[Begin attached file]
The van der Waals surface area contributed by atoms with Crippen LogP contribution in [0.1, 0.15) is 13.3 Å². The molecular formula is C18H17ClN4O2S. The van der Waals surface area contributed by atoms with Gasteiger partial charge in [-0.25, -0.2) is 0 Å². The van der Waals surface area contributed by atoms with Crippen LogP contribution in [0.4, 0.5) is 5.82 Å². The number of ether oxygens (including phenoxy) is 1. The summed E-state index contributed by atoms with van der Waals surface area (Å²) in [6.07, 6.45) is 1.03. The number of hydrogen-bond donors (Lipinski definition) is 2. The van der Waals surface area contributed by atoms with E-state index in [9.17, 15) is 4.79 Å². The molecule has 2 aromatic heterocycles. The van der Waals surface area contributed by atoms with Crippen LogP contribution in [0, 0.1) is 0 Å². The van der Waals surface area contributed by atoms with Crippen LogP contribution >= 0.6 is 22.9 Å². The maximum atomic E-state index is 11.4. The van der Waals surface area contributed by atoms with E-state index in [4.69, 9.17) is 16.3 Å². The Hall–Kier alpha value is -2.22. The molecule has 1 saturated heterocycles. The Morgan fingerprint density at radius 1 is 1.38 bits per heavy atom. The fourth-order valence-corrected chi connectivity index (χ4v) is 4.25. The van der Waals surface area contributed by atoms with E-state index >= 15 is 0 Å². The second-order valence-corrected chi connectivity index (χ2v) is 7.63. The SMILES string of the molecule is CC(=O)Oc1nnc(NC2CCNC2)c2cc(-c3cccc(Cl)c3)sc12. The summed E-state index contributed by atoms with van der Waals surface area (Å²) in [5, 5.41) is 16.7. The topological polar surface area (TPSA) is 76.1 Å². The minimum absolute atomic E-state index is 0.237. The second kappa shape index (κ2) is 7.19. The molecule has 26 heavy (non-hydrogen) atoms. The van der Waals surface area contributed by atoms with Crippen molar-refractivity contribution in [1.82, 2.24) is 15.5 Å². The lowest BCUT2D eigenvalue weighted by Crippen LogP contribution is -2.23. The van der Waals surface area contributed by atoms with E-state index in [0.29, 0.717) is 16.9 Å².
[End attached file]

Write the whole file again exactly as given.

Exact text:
The van der Waals surface area contributed by atoms with Crippen LogP contribution in [0.1, 0.15) is 13.3 Å². The molecular formula is C18H17ClN4O2S. The van der Waals surface area contributed by atoms with Gasteiger partial charge in [-0.25, -0.2) is 0 Å². The van der Waals surface area contributed by atoms with Crippen LogP contribution in [0.4, 0.5) is 5.82 Å². The number of ether oxygens (including phenoxy) is 1. The summed E-state index contributed by atoms with van der Waals surface area (Å²) in [6.07, 6.45) is 1.03. The number of hydrogen-bond donors (Lipinski definition) is 2. The van der Waals surface area contributed by atoms with E-state index in [9.17, 15) is 4.79 Å². The molecule has 2 aromatic heterocycles. The van der Waals surface area contributed by atoms with Crippen LogP contribution in [0, 0.1) is 0 Å². The van der Waals surface area contributed by atoms with Crippen LogP contribution >= 0.6 is 22.9 Å². The maximum atomic E-state index is 11.4. The van der Waals surface area contributed by atoms with E-state index in [4.69, 9.17) is 16.3 Å². The Hall–Kier alpha value is -2.22. The molecule has 1 saturated heterocycles. The Morgan fingerprint density at radius 1 is 1.38 bits per heavy atom. The fourth-order valence-corrected chi connectivity index (χ4v) is 4.25. The van der Waals surface area contributed by atoms with E-state index >= 15 is 0 Å². The second-order valence-corrected chi connectivity index (χ2v) is 7.63. The SMILES string of the molecule is CC(=O)Oc1nnc(NC2CCNC2)c2cc(-c3cccc(Cl)c3)sc12. The summed E-state index contributed by atoms with van der Waals surface area (Å²) in [5, 5.41) is 16.7. The topological polar surface area (TPSA) is 76.1 Å². The minimum absolute atomic E-state index is 0.237. The second kappa shape index (κ2) is 7.19. The molecule has 26 heavy (non-hydrogen) atoms. The van der Waals surface area contributed by atoms with Crippen molar-refractivity contribution in [1.82, 2.24) is 15.5 Å². The lowest BCUT2D eigenvalue weighted by Crippen LogP contribution is -2.23. The van der Waals surface area contributed by atoms with E-state index in [0.29, 0.717) is 16.9 Å².